It is Monday, June 22 — the anniversary of Nazi Germany's invasion of the Soviet Union — when Julia Obertreis receives an email from the Russian Embassy in Berlin. Subject: "Article by Vladimir Putin." When Obertreis, a professor of east European history at Germany's University of Erlangen-Nuremberg, opened the email she found a short letter and an article, previously published in Russian and English, that President Putin had written on the World War II.
The article was published to coincide with the 75th anniversary of the end of the war in Europe, more specifically May 9th, as it is traditionally celebrated in Russia. Moscow's accompanying Victory Day military parade, however, was postponed until June 24 this year due to the coronavirus pandemic.
In his article, Putin deals with events that led to the outbreak of war, sharply denouncing the Munich Agreement and the policies of the West at the time. His justification of the non-aggression pact between Hitler and Stalin has been met with criticism in Poland and the Baltic states.
But there was something about a note at the end of the email that Obertreis found even more irritating than everything else. The note informed the recipient that they should "use the Vladimir Putin article for future writings on history" as there was sure to be "great interest" in the article among academics. Other German historians received the same message, and DW has obtained a copy.
Historians criticize Russian embassy
Obertreis vented her anger over the email on Twitter, where she also posted a screenshot of it. "First, as an academic and a historian specialized on eastern Europe, I don't want any unsolicited reading tips from diplomatic posts," Obertreis told DW. She says the collegial World War II research Putin calls for in the article "works best when politicians and diplomats exert as little influence as possible. There is no way to stop ruling governments from playing politics with history. But this attempt at influence by the Russian embassy is unacceptable in terms of scientific freedom."
Another eastern Europe specialist, Professor Anke Hilbrenner of the University of Göttingen, agrees: "I was surprised when I got the mail. At first, I thought it was a joke," as she told DW. Hilbrenner is confident historians would have looked closely at the article without the embassy's crude insistence. She says it is "highly unusual" for a president to present him or herself as a historian, but she also sees a serious problem in "mixing politics and academia." She, too, found the embassy's suggestion to use the text especially bewildering: "That is clearly an attempt to influence academic freedom."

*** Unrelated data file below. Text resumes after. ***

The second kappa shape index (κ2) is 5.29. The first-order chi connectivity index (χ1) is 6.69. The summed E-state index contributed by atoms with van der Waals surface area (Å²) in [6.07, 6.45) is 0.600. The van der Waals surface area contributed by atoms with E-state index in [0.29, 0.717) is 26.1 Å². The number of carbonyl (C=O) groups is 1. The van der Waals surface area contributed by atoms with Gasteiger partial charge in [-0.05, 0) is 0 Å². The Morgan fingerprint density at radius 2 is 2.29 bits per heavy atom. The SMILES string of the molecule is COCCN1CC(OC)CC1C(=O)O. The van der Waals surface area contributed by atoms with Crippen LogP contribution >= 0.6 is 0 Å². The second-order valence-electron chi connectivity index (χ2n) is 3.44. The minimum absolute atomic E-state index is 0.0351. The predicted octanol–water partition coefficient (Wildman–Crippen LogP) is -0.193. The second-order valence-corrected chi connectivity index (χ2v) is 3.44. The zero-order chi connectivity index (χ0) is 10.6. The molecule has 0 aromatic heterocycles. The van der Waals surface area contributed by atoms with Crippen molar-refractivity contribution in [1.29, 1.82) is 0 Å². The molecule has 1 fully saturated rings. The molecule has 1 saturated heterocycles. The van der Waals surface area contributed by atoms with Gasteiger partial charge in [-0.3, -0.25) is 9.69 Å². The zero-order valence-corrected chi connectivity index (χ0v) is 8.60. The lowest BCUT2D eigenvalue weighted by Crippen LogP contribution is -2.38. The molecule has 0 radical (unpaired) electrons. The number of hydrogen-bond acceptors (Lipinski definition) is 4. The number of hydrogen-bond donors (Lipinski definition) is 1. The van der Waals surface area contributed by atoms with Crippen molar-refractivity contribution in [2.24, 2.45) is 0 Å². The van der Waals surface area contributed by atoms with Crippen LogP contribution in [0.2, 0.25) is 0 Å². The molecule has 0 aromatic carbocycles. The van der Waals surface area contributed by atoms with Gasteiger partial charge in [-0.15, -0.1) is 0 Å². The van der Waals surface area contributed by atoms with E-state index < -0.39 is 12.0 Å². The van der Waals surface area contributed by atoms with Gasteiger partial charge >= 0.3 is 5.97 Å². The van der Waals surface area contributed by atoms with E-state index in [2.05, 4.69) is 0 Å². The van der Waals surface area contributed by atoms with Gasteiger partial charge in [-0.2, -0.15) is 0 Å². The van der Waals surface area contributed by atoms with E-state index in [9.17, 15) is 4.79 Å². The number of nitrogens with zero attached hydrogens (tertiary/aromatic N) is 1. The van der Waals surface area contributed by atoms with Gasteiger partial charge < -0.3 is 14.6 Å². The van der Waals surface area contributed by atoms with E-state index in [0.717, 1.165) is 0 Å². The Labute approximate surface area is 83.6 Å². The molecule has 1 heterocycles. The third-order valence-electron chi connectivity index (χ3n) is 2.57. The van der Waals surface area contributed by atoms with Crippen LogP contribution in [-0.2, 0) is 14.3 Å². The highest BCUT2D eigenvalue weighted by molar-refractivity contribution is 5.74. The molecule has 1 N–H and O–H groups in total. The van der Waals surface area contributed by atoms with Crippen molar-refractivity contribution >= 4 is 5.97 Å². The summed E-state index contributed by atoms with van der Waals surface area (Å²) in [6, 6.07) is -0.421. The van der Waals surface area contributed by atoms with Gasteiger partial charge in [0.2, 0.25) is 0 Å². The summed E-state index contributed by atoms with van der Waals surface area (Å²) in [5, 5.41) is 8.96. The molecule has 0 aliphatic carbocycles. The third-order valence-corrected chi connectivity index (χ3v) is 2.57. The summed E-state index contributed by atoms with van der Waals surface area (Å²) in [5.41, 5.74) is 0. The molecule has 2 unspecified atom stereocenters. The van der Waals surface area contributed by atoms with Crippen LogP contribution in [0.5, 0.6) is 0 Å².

Martin Aust from the University of Bonn is also a historian focussed on eastern Europe, and he agrees with his colleagues: "I find it very strange and irritating that an embassy would send a text written by their country's president to an academic mailing list in the host country, and then go so far as to suggest the text may be helpful in the writing of future history books. Academic freedom also means freedom from receiving reading tips from heads of states or diplomats who stand accused of trying to exert influence."
Embassy defends the move
Responding to DW, the Russian embassy claimed Putin's article had already "caused big waves in German media and among politicians and society at large." The embassy continued, "In this context, the embassy thought it appropriate to provide the entire article for those in society and academia who may be interested in this subject."
When it comes to assessing the content of Putin's World War II article there is broad agreement. Julia Obertreis is crystal clear: "Putin's claim that Polish leadership alone was responsible for the country's fate is totally unsubstantiated and must be clearly rejected as a theory." Aust and Hilbrenner agree.
However, the academics also see a 2019 European Parliament decision to label both Nazism and Stalinism as equally responsible for the start of the war "problematic," and "confusing." Putin vehemently criticizes Brussels' decision in his article.
In the end, Putin's article will probably get a lot of press coverage, just not of the kind that was planned. And how will historians use it? "As source material for Putin's exploitation of history and for his clumsy and shameless attempt to force historians into his service,” says Hilbrenner.